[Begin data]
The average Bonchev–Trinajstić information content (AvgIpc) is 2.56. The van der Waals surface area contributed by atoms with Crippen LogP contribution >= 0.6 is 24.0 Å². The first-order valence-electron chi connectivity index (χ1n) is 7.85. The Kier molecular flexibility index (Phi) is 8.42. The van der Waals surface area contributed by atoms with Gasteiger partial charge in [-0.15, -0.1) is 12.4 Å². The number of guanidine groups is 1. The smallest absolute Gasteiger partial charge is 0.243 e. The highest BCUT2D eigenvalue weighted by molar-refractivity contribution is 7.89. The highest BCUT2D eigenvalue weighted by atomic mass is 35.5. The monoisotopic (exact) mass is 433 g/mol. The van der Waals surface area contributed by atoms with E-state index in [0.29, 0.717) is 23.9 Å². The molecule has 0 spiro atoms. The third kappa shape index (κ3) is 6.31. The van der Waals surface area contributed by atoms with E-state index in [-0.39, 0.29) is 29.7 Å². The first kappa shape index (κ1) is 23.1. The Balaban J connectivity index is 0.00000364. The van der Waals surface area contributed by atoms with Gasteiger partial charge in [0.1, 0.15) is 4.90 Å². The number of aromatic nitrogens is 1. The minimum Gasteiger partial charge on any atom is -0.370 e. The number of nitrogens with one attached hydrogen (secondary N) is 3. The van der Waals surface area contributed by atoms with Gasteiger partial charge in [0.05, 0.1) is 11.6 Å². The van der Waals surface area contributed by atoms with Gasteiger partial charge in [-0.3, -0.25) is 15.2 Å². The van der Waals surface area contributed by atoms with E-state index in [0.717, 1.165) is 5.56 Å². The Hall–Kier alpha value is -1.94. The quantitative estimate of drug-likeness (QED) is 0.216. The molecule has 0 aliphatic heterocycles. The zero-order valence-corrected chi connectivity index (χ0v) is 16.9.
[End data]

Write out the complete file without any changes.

The average Bonchev–Trinajstić information content (AvgIpc) is 2.56. The van der Waals surface area contributed by atoms with Crippen LogP contribution >= 0.6 is 24.0 Å². The first-order valence-electron chi connectivity index (χ1n) is 7.85. The Kier molecular flexibility index (Phi) is 8.42. The van der Waals surface area contributed by atoms with Gasteiger partial charge in [-0.15, -0.1) is 12.4 Å². The number of guanidine groups is 1. The smallest absolute Gasteiger partial charge is 0.243 e. The highest BCUT2D eigenvalue weighted by molar-refractivity contribution is 7.89. The highest BCUT2D eigenvalue weighted by atomic mass is 35.5. The monoisotopic (exact) mass is 433 g/mol. The van der Waals surface area contributed by atoms with E-state index in [0.29, 0.717) is 23.9 Å². The molecule has 0 spiro atoms. The third kappa shape index (κ3) is 6.31. The van der Waals surface area contributed by atoms with E-state index in [-0.39, 0.29) is 29.7 Å². The first kappa shape index (κ1) is 23.1. The Balaban J connectivity index is 0.00000364. The van der Waals surface area contributed by atoms with Gasteiger partial charge in [0.1, 0.15) is 4.90 Å². The number of aromatic nitrogens is 1. The minimum Gasteiger partial charge on any atom is -0.370 e. The number of nitrogens with one attached hydrogen (secondary N) is 3. The van der Waals surface area contributed by atoms with Gasteiger partial charge in [0.05, 0.1) is 11.6 Å². The van der Waals surface area contributed by atoms with Gasteiger partial charge in [-0.3, -0.25) is 15.2 Å². The van der Waals surface area contributed by atoms with E-state index in [0.717, 1.165) is 5.56 Å². The Hall–Kier alpha value is -1.94. The quantitative estimate of drug-likeness (QED) is 0.216. The molecule has 0 aliphatic heterocycles. The zero-order valence-corrected chi connectivity index (χ0v) is 16.9.